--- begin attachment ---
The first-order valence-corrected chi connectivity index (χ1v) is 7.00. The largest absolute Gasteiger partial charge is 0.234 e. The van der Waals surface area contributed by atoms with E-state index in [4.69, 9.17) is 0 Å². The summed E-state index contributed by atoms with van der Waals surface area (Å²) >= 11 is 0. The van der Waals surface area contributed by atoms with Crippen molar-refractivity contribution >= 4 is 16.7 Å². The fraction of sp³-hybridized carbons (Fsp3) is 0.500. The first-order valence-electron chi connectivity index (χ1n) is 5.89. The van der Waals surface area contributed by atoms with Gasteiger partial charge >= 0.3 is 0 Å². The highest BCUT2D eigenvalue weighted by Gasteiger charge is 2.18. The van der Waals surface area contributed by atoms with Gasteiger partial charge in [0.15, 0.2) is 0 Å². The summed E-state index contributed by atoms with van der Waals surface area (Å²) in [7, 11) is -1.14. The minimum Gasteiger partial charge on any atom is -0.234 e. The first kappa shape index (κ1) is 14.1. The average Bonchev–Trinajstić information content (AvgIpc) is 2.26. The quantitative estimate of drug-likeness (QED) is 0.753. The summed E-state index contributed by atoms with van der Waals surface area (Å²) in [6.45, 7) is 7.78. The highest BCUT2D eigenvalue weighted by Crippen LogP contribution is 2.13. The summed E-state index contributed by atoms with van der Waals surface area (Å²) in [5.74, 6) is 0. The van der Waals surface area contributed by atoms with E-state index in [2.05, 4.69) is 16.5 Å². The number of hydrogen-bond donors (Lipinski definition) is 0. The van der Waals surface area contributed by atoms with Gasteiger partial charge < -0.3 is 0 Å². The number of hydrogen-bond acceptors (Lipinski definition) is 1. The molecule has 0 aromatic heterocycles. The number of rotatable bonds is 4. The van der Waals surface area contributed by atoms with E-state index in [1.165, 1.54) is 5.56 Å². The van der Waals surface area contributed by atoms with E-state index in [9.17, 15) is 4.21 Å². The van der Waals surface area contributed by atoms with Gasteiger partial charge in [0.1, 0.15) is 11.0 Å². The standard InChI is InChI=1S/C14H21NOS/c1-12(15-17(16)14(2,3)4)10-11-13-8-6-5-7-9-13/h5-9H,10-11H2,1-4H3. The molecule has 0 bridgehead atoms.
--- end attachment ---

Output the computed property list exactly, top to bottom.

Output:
The first-order valence-corrected chi connectivity index (χ1v) is 7.00. The largest absolute Gasteiger partial charge is 0.234 e. The van der Waals surface area contributed by atoms with E-state index in [4.69, 9.17) is 0 Å². The summed E-state index contributed by atoms with van der Waals surface area (Å²) >= 11 is 0. The van der Waals surface area contributed by atoms with Crippen molar-refractivity contribution >= 4 is 16.7 Å². The fraction of sp³-hybridized carbons (Fsp3) is 0.500. The first-order valence-electron chi connectivity index (χ1n) is 5.89. The van der Waals surface area contributed by atoms with Gasteiger partial charge >= 0.3 is 0 Å². The highest BCUT2D eigenvalue weighted by Gasteiger charge is 2.18. The van der Waals surface area contributed by atoms with Gasteiger partial charge in [0.15, 0.2) is 0 Å². The summed E-state index contributed by atoms with van der Waals surface area (Å²) in [7, 11) is -1.14. The minimum Gasteiger partial charge on any atom is -0.234 e. The first kappa shape index (κ1) is 14.1. The average Bonchev–Trinajstić information content (AvgIpc) is 2.26. The quantitative estimate of drug-likeness (QED) is 0.753. The summed E-state index contributed by atoms with van der Waals surface area (Å²) in [6.45, 7) is 7.78. The highest BCUT2D eigenvalue weighted by Crippen LogP contribution is 2.13. The summed E-state index contributed by atoms with van der Waals surface area (Å²) in [5.74, 6) is 0. The van der Waals surface area contributed by atoms with E-state index in [2.05, 4.69) is 16.5 Å². The number of hydrogen-bond donors (Lipinski definition) is 0. The van der Waals surface area contributed by atoms with Gasteiger partial charge < -0.3 is 0 Å². The number of hydrogen-bond acceptors (Lipinski definition) is 1. The molecule has 0 aromatic heterocycles. The number of rotatable bonds is 4. The van der Waals surface area contributed by atoms with E-state index in [1.165, 1.54) is 5.56 Å². The van der Waals surface area contributed by atoms with E-state index in [9.17, 15) is 4.21 Å². The van der Waals surface area contributed by atoms with Gasteiger partial charge in [0.1, 0.15) is 11.0 Å². The standard InChI is InChI=1S/C14H21NOS/c1-12(15-17(16)14(2,3)4)10-11-13-8-6-5-7-9-13/h5-9H,10-11H2,1-4H3. The molecule has 0 bridgehead atoms.